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Table dimensions for Wards TPC-2610 radial arm saw

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Forum topic by Jerry73071 posted 10-20-2017 12:23 PM 761 views 0 times favorited 6 replies Add to Favorites Watch
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Jerry73071

2 posts in 189 days


10-20-2017 12:23 PM

Topic tags/keywords: tpc-2610 radial arm saw dimensions

I have a Wards TPC-2610 radial arm saw. It’s missing the the 3-piece table top and I need the dimensions, including mounting hole locations in the front piece (4 for attaching and 4 more for height adjusting screws), so I can fabricate a new one. I have owners guide, but that info isn’t in it.
Help would be greatly appreciated.


6 replies so far

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rbrjr1

170 posts in 175 days


#1 posted 01-05-2018 09:35 PM

Isn’t this something that can be created based on tracing the layout from the radial arm saw bed?

You’d be better served creating something that matches your exact saw, instead of making a table with a bolt pattern that someone else says should match your saw.

Post some pictures of what you have now, lets figure out how we can get you the information you need from the saw thats in your possession.

-- only an idiot dismisses an intelligent statement because they dont know anything about the person delivering it.

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MrUnix

6610 posts in 2168 days


#2 posted 01-05-2018 09:56 PM

Completely non-critical and your table can be any size you like – unless you are shooting for a museum quality restoration. I had a RAS that I slapped a sheet of plywood on as a table and screwed a 2×4 down as the fence, and used it like that for over a decade.

Anyway, can’t help with the official MW size, but on both of my RAS’s, the table is 40” wide, and the three pieces are 16” (front), 7” and 4” deep. Screw holes can be marked from underneath once you put it in place. Tip: Put a 1/4” or 1/8” piece of sacrificial hardboard over the top of whatever table you use.

Cheers,
Brad

-- Brad in FL - In Dog I trust... everything else is questionable

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Jerry73071

2 posts in 189 days


#3 posted 01-05-2018 09:56 PM

Thanks. Looks like I’ll have no alternative. It’s not as simple as it looks. Some of it will require educated guesses and possibly a bit of trial and error. If I can figure out numbers that work, I’ll post them for others.

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Knockonit

360 posts in 171 days


#4 posted 01-06-2018 03:14 AM



Thanks. Looks like I ll have no alternative. It s not as simple as it looks. Some of it will require educated guesses and possibly a bit of trial and error. If I can figure out numbers that work, I ll post them for others.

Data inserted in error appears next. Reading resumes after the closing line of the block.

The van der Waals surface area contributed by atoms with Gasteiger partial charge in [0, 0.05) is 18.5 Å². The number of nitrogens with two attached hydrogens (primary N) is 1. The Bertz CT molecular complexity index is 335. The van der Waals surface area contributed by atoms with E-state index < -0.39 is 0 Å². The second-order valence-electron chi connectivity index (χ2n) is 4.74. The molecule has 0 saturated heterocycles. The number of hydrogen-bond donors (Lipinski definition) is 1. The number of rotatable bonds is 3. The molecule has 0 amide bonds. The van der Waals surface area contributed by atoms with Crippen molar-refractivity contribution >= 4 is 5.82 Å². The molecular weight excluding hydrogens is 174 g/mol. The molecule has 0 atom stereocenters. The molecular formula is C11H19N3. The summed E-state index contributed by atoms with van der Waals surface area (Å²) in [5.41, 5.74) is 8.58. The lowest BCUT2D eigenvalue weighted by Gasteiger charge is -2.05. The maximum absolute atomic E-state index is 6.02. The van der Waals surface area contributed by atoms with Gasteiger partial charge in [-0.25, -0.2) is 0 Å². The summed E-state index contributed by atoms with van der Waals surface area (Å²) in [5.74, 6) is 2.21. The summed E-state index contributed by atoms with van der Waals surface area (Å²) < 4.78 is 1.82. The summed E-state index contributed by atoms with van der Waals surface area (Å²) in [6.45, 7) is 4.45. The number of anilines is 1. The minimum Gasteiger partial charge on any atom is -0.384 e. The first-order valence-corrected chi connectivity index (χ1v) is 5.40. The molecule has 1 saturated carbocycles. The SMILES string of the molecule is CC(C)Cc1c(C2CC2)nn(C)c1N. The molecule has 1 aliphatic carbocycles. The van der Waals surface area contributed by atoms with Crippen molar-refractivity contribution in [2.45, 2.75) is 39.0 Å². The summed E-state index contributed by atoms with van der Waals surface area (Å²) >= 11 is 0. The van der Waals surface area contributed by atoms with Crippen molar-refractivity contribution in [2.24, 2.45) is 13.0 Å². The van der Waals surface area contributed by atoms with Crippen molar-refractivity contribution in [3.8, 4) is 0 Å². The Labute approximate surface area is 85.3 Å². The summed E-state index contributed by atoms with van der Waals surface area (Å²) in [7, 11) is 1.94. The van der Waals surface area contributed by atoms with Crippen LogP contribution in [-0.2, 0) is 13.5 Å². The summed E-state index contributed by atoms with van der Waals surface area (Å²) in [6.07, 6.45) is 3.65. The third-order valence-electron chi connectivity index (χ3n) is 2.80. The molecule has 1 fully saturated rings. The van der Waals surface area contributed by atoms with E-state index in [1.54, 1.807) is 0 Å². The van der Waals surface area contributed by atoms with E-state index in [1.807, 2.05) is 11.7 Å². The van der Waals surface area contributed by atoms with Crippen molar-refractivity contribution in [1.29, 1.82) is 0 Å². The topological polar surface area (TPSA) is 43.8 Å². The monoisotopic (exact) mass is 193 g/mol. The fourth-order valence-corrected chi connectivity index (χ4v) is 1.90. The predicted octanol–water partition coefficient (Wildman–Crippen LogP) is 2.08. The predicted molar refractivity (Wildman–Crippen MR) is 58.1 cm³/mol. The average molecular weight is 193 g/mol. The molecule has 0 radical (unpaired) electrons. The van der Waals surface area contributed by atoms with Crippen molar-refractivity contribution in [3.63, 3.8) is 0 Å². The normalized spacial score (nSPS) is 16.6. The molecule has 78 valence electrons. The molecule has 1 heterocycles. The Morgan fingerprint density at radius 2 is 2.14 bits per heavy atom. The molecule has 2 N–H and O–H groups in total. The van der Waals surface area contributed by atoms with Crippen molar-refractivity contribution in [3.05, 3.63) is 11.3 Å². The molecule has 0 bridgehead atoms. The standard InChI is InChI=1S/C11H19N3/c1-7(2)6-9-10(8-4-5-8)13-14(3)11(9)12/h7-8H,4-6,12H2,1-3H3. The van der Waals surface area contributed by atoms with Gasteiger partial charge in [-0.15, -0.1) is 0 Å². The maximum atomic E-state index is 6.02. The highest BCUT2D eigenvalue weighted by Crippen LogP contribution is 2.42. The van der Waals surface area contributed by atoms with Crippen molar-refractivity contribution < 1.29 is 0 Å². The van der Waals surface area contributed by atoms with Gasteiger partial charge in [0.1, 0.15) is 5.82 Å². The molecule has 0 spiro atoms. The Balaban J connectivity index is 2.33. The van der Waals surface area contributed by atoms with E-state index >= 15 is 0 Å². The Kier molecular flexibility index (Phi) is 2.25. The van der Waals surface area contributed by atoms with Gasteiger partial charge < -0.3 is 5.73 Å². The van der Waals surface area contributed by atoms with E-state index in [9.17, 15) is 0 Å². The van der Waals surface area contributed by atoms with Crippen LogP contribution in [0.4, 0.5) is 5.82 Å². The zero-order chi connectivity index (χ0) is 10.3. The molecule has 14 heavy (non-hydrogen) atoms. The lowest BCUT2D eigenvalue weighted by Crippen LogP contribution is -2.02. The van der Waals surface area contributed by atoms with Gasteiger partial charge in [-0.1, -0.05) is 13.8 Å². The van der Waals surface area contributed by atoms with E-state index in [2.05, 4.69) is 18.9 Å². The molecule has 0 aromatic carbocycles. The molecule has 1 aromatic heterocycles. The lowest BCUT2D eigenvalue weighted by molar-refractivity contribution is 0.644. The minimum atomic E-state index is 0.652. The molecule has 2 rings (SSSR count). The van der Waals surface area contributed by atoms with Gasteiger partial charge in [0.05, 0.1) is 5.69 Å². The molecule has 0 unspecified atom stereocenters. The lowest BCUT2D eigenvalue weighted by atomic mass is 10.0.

- Jerry73071

Aw welcome to American ingenuity, lol, pretty sure thats all i do is make educated and on most occassion, un educated guesses. good luck, nothing like exploring
Rj

View KTNC's profile

KTNC

48 posts in 225 days


#5 posted 01-06-2018 04:50 AM

I’m making a new table for my craftsman radial arm saw, so have been thinking about this too.

I found this video very helpful https://www.youtube.com/watch?v=Q1cc-_vPT0w It explains how the main table and the parts behind the fence can be set up.

The original main table on my RAS was 40 inches long by 15 1/2 inches deep. The main table I am making will be about 57 inches long by 24 inches deep and I plan on putting legs under it as necessary.

Dimension K: Set the edge near the back of the table in a position that
a. allows the blade to be spinning behind the fence and not contacting your work piece.
b. makes it so your in-rip scale reads zero when the blade is right at this edge
To set the front edge of the main table, I decided to make it as deep as possible so that I can stand in front of the saw and comfortably reach the handle to pull the saw forward for a crosscut. The standard table is quite a bit less deep than that and the blade actually hangs out over the end in the out-rip position.

Dimensions L & M: The combination of these two depths should be such that your fence is back as far as possible. You have some choice in how to subdivide that total distance. I’ve decided to set it up so that I can make the maximum possible crosscut on 3/4 inch material. In other words, when the fence is behind the main table and one of those other two pieces you can put a 3/4 inch thick board up against the fence and the blade will just clear the work piece. If you commonly cut thicker or thinner material, adjust accordingly.

Dimension A: That was 40 inches on my craftsman. I decided to make it as large as possible given the material I was using and allowing for me to comfortably do a ripping operation. You might need to size it to fit into your workspace. If it gets bigger, you will need to put legs under it to keep it from sagging.

Good luck, Kerry

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rbrjr1

170 posts in 175 days


#6 posted 01-08-2018 08:17 PM


Some of it will require educated guesses and possibly a bit of trial and error.

use kraft (or tracing) paper to transpose the layout on to your net top. no guess work required.

-- only an idiot dismisses an intelligent statement because they dont know anything about the person delivering it.

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